He wasn’t alone; one of his two friends reached out to slap me. I surprised everybody, including myself, by grabbing the Windex and aiming it straight for the guy’s face. A lobby fight ensued, and Dean called the precinct.
The cops warned us when they arrived, “...you call the precinct once and the word is out on the street; we can only come so many times.” What if there had been a gun?
As it turned out, nobody was killed, allowing me to safely visit my memories of running the St. George Theatre in 1976. The present and the past often converge in my memory. Some of what I write about was once dangerous, but I view it from a safe distance, like watching Knife in the Water through the glass that separated the movie screen from the theater lobby. Occasionally that remembered danger intrudes on the present.
Last night I stopped at a favorite local wine shop. It was dark on the street, and, as is periodically true in St. George, teenagers — a large crowd — were milling around. They happened to be doing this directly in front of the store. Their milling seemed a little threatening; a woman in the shop observed that most seemed to be wearing red — hoodies, ballcaps, etc. — a cluster of gang members? We were waiting for the street to clear, but instead the kids — there were about six — all got into a sedan parked at the curb.
“I’ll lock the shop door,” the proprietor offered. I was relieved, then sickened, ashamed of being relieved. It had been a long time since I’d had that siege feeling. It’s one thing to write about confrontations at the concession stand, quite another to feel the ancient adrenal rush. I glanced at my car, parked just to the right of the store’s entrance and thought about my exit, carrying two heavy bags of wine. I’m well past defending myself, with or without Windex.
And my feelings were more complicated: I hated the them/us thing.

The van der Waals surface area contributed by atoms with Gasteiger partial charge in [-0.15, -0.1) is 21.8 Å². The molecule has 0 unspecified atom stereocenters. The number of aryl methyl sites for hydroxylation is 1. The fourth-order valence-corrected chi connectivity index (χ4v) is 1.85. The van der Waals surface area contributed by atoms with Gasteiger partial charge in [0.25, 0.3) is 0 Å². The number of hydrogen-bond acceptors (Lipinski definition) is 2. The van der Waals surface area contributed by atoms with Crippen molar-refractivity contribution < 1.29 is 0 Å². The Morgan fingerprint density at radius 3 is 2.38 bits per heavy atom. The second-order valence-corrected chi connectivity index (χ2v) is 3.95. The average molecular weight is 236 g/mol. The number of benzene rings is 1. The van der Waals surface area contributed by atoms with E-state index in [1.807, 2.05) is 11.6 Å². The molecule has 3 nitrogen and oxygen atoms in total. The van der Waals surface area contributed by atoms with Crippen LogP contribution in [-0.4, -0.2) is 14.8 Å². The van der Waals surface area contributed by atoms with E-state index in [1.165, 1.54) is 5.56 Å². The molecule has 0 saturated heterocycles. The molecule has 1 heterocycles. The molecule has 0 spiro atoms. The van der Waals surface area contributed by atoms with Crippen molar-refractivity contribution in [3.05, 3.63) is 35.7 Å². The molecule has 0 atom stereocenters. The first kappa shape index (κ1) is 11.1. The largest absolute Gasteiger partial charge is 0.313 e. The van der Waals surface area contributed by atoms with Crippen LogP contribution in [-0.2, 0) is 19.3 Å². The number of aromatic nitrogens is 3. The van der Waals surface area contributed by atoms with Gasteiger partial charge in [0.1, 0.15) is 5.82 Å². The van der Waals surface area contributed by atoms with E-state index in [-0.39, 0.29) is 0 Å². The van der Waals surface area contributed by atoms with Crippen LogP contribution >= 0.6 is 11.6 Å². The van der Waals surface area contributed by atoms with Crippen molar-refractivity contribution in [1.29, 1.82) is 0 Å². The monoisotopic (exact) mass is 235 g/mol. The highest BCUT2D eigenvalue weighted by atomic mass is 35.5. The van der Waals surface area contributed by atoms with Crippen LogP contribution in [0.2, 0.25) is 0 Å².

At the theater, we would never have locked our doors. First of all, we couldn’t afford to: those kids were our public, then, in a larger sense, they were our community.
My wine was packed and paid for, so I made a break for it, strode to the car, stashed my bags in the backseat and hit the door locks. Deep breath. In my rear-vision mirror I could see the boys in the car behind me. I can’t say “clearly,” because the smoke inside that car was so thick, it was hard to make much out — except that, like teenagers everywhere, like myself when I was their age, these kids were completely self-absorbed. They were likely stoned out of their wits, the way kids who came to our theater thirty-nine years before (grandfathers now?) had been.
I feed on nostalgia. A friend who loves old theaters too thinks it’s part of the bargain we make with ourselves: all that brocade and great arching space is part of my longing to return to something that may never have been, exactly as I imagine it. Nostalgia’s roots — from the Greek, nostos (to return home), and algos (ache) — are honorable, but you have to be careful. Who hasn’t ached at the thought of returning home?
Go back, I tell myself, just don’t get too comfortable. Remember that you have read ahead in the text of your life, and so far it has all more or less worked out. The person you’re visiting back there feels like someone locked, not in a wine shop, but in time. The kid who wanted the Snickers — and his friend, the guy you Windexed — are locked in there too. Perhaps they came back another night, it’s not entirely unlikely. Were they down front the Saturday we packed the place for The Exorcist? I think of them eating a Snickers, one they paid for.
P.S. When Do the Right Thing came out in 1989, I thought about the theater, fondly, bitterly.